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Work on The International Centre for Shared Reading gets underway at Calderstones Mansion

Written by Emma Walsh, 12th April 2018

Credit Paul Bartlett (PB Photography) Calderstones Mansion House L-R Neil Hoey (John Turner Construction Group), Jane Davis (Founder & Director of The Reader), Mayor Joe Anderson, Sarah Fletcher (COO & Deputy Director at The Reader), George Hawkins (Heritage Manager at The Reader)

The Props Assist the House, Emily Dickinson

Until the House is built
And then the Props withdraw
And adequate, erect,
The House supports itself…

The Reader is delighted to announce that work to redevelop the Grade II-listed Calderstones Mansion House has begun. Hoardings and scaffolding have been erected around the building at the heart of the park as builders from John Turner Construction Group arrive on site to complete the multi-million-pound project which will transform the Mansion House into The Reader's International Centre for Shared Reading.

The charity, which aims to get great literature into the hands of people who need it most, has been based in Calderstones Park since September 2014 and has secured major funding from Heritage Lottery Fund, Liverpool City Council and private funders to bring the Mansion House back to life as a community hub built on reading and well-being activity.

Phase One of this ambitious project was completed in 2015 with the opening of the much–loved children's literature centre, The Storybarn, and The Reader Ice Cream Parlour, a new social enterprise, in the courtyard at Calderstones Park. The Mansion House closed its doors to the public in early 2017 to allow Phase Two to get underway. Park users will have noticed an increase in activity on site in recent months as the popular Reader Café moved into a temporary building in the courtyard and the arrival of a temporary toilet block which will allow much-needed repairs to get underway at the Mansion House.

Dr Jane Davis, founder and director of The Reader said:

"It's fantastic to see fences up and builders on site. So much of the planning and the work so far has happened behind the scenes, now that park users can see the signs of progress, the excitement has gone up a notch.

“Now we can really focus on what Calderstones is going to be when the doors open again next year - a community based around readers, the rich heritage of the site and the experience of nature offered by the park. It will be a place where you can learn, get involved, meet other people, and build relationships. There will be readers and reading rooms, wellbeing activities, heritage, volunteering, food and fun all within a beautiful public park. And our social enterprises will continue to generate jobs and volunteering opportunities. All these things will be held together by the ideal of a warm, kind, connected, lively community of readers."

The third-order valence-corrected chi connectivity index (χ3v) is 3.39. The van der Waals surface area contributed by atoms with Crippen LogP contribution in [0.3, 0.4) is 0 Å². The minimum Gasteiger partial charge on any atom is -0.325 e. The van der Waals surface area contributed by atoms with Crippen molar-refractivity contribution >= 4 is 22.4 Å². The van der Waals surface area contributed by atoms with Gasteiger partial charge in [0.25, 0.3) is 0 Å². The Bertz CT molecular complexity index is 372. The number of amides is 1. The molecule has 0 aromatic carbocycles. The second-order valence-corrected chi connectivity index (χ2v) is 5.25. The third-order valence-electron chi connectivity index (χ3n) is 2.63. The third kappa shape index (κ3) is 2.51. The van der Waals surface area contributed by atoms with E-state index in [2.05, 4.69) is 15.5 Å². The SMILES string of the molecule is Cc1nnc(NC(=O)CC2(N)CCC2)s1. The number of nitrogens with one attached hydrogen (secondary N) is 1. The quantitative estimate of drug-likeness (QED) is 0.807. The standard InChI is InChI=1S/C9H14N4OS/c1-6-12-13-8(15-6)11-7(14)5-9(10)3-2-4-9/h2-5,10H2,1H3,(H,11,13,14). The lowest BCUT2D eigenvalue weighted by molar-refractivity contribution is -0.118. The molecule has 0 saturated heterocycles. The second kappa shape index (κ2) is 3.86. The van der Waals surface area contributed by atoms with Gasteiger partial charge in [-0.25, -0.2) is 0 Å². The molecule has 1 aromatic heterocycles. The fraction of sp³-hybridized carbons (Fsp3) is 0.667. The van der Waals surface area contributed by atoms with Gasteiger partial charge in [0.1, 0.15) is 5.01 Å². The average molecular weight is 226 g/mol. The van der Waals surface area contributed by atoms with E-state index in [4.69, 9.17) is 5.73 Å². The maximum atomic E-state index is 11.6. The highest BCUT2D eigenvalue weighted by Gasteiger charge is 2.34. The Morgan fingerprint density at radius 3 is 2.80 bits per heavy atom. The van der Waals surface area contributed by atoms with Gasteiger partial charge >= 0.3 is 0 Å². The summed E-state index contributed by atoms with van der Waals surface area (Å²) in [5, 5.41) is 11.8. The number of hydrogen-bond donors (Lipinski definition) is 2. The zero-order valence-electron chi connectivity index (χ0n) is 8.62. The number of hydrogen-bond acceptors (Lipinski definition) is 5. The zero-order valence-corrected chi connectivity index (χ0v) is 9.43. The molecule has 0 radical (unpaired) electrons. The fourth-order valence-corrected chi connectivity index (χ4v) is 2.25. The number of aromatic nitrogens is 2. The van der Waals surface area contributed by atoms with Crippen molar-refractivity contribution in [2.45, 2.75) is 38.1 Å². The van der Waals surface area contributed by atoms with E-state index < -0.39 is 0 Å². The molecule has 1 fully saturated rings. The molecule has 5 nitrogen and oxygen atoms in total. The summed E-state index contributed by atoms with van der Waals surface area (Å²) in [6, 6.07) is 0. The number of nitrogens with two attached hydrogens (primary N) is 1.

Mayor of Liverpool, Joe Anderson said:

"We know that reading is crucial for a child's development and that reading for pleasure can provide a wealth of opportunities for people, whatever their age or background. What The Reader is creating here at Calderstones Mansion House is fantastic – it will give people the chance to discover reading for pleasure and for better health and wellbeing, but it will also create jobs, volunteering and learning opportunities. It will be fantastic to see this beautiful building brought back to life."

The International Centre for Shared Reading will celebrate the history and rich heritage of the Mansion House, built in 1828 for Joseph Need Walker and later owned by the McIver family of Cunard Shipping, and of the park itself. The Reader can confirm that the Calder Stones, the internationally important Neolithic monuments which once formed part of a chambered tomb and give the park its name, will be temporarily taken off-site for conservation and cleaning work. The Stones, which are currently housed in a glasshouse in the park, will return to take pride of place at the centre of a new heritage offer in time for estimated project completion in Spring 2019.

With building work underway there will be an increase in traffic on site but wherever possible this will occur during quieter times in the park. The Reader hopes to keep disruption for park users to a minimum and welcome any questions or concerns from the local community. There are also opportunities for the local community to be apart of this project, The Reader invites anyone who is interested in supporting the project as a volunteer or donor to get in touch.

You can contact The Reader by calling 0151 729 2200 or emailing

Download the full press release.

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